The End of Filming on Location


During the filming of Star Trek, the special effects people used miniatures for the spaceships.  This is a photo I took of the miniature on display at the Air and Space Museum.

Front view of enterprise
Warp Six!

With the new technology, a lot of science fiction shows and movies went to digital instead of building miniatures because there were so expensive.  And you can generally tell the difference.  There’s a flatness to the images that the miniatures don’t have.

Now there’s talk that movies might be headed for filming in a studio against a blue screen and adding the location in:

I watched a TV show recently where they added rain via special effects.  It didn’t look real…it was kind of like it was raining in front of the actors, not on the actors.

Yes, you can build an island paradise with computers, but it’s not the same as going to the real place and shooting there.  There are some things you can’t and shouldn’t create out of thin air.

Shatner Claus


Okay, this is way early for Christmas, but William Shatner is releasing a record with Christmas music on it.  Check out his enthusiastic rendition of Jingle BellsCheck out his enthusiastic rendition of Jingle Bells.

Most of the fan commenting where this was posted thought it was awful.  But, you know, he’s having fun, and actually Christmas hasn’t been fun for a long time.  So many of the traditional songs have been abandoned in favor of “safe” ones that don’t offend that it’s watered down the wonder of the holiday.  It’s supposed to be a magical time where everyone gets along together and when snow falls, it’s delicate and pretty and just what’s needed.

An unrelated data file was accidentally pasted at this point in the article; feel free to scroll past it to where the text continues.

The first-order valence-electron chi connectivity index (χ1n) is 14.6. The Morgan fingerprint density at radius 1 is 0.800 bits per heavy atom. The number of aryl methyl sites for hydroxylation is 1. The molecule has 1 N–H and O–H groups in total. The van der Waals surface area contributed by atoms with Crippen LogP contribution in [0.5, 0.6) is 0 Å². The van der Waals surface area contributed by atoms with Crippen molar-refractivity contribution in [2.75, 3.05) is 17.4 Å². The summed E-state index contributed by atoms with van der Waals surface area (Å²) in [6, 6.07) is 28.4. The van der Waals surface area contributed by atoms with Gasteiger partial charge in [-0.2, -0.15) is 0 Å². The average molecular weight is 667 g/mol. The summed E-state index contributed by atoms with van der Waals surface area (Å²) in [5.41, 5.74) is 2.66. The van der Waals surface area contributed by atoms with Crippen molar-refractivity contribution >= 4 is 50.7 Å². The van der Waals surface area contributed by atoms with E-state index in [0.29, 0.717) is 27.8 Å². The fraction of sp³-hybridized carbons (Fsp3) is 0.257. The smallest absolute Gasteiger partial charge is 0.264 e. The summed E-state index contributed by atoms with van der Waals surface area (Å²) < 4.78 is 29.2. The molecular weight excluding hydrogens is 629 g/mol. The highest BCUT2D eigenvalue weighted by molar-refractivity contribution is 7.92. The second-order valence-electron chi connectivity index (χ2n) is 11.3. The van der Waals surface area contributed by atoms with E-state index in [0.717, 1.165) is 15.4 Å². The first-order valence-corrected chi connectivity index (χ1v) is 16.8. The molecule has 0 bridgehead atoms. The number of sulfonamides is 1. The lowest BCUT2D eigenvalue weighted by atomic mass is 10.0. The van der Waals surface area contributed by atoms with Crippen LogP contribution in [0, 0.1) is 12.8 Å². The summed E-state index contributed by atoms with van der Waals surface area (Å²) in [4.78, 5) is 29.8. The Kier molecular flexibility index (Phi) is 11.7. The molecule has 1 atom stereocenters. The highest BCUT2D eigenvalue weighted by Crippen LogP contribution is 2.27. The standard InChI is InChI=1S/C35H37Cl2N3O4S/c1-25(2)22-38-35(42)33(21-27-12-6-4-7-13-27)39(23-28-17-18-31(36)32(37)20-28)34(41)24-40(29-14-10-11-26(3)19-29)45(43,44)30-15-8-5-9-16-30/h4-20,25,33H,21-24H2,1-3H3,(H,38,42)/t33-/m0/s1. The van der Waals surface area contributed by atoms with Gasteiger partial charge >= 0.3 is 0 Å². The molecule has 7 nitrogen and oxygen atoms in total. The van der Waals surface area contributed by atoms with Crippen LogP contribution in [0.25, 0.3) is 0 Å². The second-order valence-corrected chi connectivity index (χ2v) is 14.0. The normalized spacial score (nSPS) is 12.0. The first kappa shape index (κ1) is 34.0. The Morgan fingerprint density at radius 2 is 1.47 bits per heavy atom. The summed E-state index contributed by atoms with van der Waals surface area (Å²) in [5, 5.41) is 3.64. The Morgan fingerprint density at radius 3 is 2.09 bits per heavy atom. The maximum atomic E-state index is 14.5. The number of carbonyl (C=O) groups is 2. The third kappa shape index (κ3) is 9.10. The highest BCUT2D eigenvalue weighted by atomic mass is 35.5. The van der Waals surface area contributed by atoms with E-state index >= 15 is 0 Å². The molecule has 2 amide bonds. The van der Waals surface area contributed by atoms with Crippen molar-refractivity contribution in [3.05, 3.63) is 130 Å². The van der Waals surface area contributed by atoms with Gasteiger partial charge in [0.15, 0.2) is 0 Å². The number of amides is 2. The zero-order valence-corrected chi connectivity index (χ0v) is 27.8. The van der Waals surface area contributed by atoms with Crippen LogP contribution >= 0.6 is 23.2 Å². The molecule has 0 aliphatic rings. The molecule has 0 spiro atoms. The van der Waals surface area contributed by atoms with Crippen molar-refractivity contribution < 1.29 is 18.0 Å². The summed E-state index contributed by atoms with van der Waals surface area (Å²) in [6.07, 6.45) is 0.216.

It is awful, and I enjoyed it.

Trusting that the Good Guys Will Win


With television shows so dark and gritty, one of the things I miss are shows where we know the good guy is going to win in spite of the odds–and getting there is fun.

That’s Airwolf.  It was a show from the 1980s, probably originated because of a popular film called Blue Thunder, about a high tech cop helicopter.  Blue Thunder was also made into a series, but it didn’t last very long.

Airwolf was produced by Donald P. Bellisario.  If that name doesn’t familiar, it’s the same guy who does NCIS.  The stories were top notch.  Not just stunts, but characters you wanted to watch.

It starred Jan Michael Vincent as a former Vietnam War pilot named Stringfellow Hawke, and Ernest Borgnine as his fellow pilot.  Alex Cord rounded it up as a spy.

The flying scenes were stunning.   Okay, we knew Hawke was going to blow up the bad guys at the end, but the battle in the air…that was plain fun.

One of my favorite episodes was when six missiles were launched at Washington, DC.  Of course, Airwolf took off after the missiles launched, so they really had a head start.  Hawke and Santini push Airwolf to the limit–the helicopter’s going so fast that it might come apart.  Hawke nails the missiles one at a time, getting four–but the last two are getting out of range.  And then he misses!  Of course, he shoots down the last ones just in the nick of time.

It’s immensely satisfying when the good guys win.

Below is a video of some of the flight scenes to the Airwolf theme.